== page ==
Lessons Learned from the Data Quality Management Trends and Practices Seminar
At 2nd February 2023, DAMA Finland ry organized a seminar on ‘Data Quality Management Trends and Practices’ in collaboration with Siili Solutions, Elisa, Experian and Telmai. The seminar brought together a diverse group of 40 participants, including Chief Data Officers, board professionals, data architects, and consultants. The event featured three guest presentations, complemented by an introduction and wrap-up b DAMA Finland ry.
- Trends and Practices of Data Quality Management (DAMA Finland, Sami Laine)
- Data Quality Management in Practice at Elisa (Elisa, Katri Mäkitalo)
- Self-Service Data Quality (Experian, Danny Roden)
- Self-Learning Data Observability (Telmai, Mona Rakibe)
- Wrap up (DAMA Finland, Sami Laine)
TRENDS AND PRACTICES OF DATA QUALITY MANAGEMENT
The vice-president of the DAMA Finland ry, Sami Laine, started the session by reminding about the scope and complexity of the data quality topic. Data can contain unexpected elements, omit anticipated components, convey different meanings than intended, and lose its original context throughout the extensive chain of events in business processes and system landscapes. The challenge lies in the difficulty of identifying these errors, as they may not be readily apparent within seemingly valid data. These latent errors might result from numerous vulnerabilities across various technical storage systems, software platforms, and business contexts, leading to countless potential failures.
The core part of the presentation was framed by juxtaposing Gartner’s Mode-1 and Mode-2 concepts with DataKitchen’s Front-office and Back-office concepts (Picture 1). Mode 1 is optimized for areas that are more predictable and well-understood. Mode 2 is exploratory, experimenting to solve new problems and optimized for areas of uncertainty. Back-office data teams are specialized units of technological and methodological experts. Front-offices are business users and analysts taking part in local business operations and decision-making. Each corner of the quadrant and its stakeholders has their own paradigm and the way of acting – what they aim at, how they try to achieve it and why they are very different from the others.
Traditionally, data engineers have been implementing data quality metrics to their databases and pipelines leading to laborious and complex shadow systems. Alternatively, business units have established data governance practices, documented guidelines and specifications, and improved communications to make the quality part of the daily business operations and long-term development projects. However, these traditional approaches have often failed to provide high quality data and they have not scaled efficiently to modern business requirements.
Due to above reasons, there is two new trends in data quality management: self-learning data observability and self-service data quality. In the first one, machine-learning systems monitor data landscape and alert if something seems to be abnormal. Data observability systems spot technically visible anomalies and trends, but they do not recognize nor fix complex pragmatic and semantics business issues that are the core interest of the front-office business users. In the latter approach, business users and analysts will be given an access to their own data to help them explore, validate and cleanse it. This approach can be agile and efficient for CRM and ERP data across the full quality cycle from prevention to fixing the issue. However, these human-insight based approaches do not scale to big data and system landscape monitoring that might be in the interest of back-office data teams. In this way, they are both needed to tackle the problems that are better handled with their strong capabilities but would most likely be missed by the other approach.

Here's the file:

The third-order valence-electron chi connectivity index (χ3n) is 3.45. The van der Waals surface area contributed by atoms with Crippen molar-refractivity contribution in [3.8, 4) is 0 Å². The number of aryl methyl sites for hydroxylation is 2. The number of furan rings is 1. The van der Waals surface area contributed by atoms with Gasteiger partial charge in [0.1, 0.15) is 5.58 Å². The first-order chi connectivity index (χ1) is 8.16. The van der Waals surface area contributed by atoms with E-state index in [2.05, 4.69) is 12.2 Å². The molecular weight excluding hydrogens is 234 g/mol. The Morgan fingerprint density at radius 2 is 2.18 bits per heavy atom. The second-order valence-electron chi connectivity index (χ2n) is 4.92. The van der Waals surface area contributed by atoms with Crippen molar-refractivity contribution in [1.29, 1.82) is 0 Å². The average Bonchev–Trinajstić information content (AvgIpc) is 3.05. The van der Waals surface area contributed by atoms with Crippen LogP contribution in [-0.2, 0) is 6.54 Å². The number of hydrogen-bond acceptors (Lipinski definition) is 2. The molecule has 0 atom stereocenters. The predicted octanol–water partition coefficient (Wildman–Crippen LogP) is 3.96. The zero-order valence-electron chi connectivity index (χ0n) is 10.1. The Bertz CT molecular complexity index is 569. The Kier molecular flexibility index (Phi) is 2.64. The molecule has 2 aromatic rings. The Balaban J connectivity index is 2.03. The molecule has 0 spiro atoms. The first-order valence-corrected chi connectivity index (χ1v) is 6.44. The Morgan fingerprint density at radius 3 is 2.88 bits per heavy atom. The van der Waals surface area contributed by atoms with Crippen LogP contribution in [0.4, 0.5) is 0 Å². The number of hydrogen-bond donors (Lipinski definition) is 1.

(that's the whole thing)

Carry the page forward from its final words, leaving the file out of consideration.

Mr. Laine ended the speech by noting that at least in Finland customer organizations and professionals do not seem to yet recognize these new trending practices. That was one of the main reasons why we chose these topics for this seminar.
DATA QUALITY MANAGEMENT IN PRACTICE AT ELISA
Elisa oyj is a Finnish telecommunication company founded in 1882. They had become aware of the data quality challenges decade or several ago. However, the initial data quality metrics and dashboards were often too technical statistics and not actionable for business users. Metrics were also laborious and slow to develop so it was difficulty to understand how wide and serious new specific data quality problems were. Business lacked visibility to actual data in their systems.
The company has been developing a wide data quality program that consists of data quality topic and tool demonstrations and freely available trainings for personnel. Data quality activities and experiments were also introduced to internal business process development meetings to bring data quality management activities closer to business and its development. In addition, data quality tools were introduced to purposes like ad hoc data exploration and error analysis, continuous quality reporting to detect misplaced PII and duplicate contact data, and to validate and fix product data issues such as categorization errors. However, it’s not yet clear what kind of organizational structures, technical tools and practices work best for each case since the thing that works somewhere does not always work everywhere.
The main lessons were that the data quality should be built into the business processes and systems. The errors should be prevented and fixed at the source and data quality should be collective organizational intelligence – collaboration, communication, conceptualization and continuous learning.
SELF-SERVICE DATA QUALITY WITH APERTURE DATA STUDIO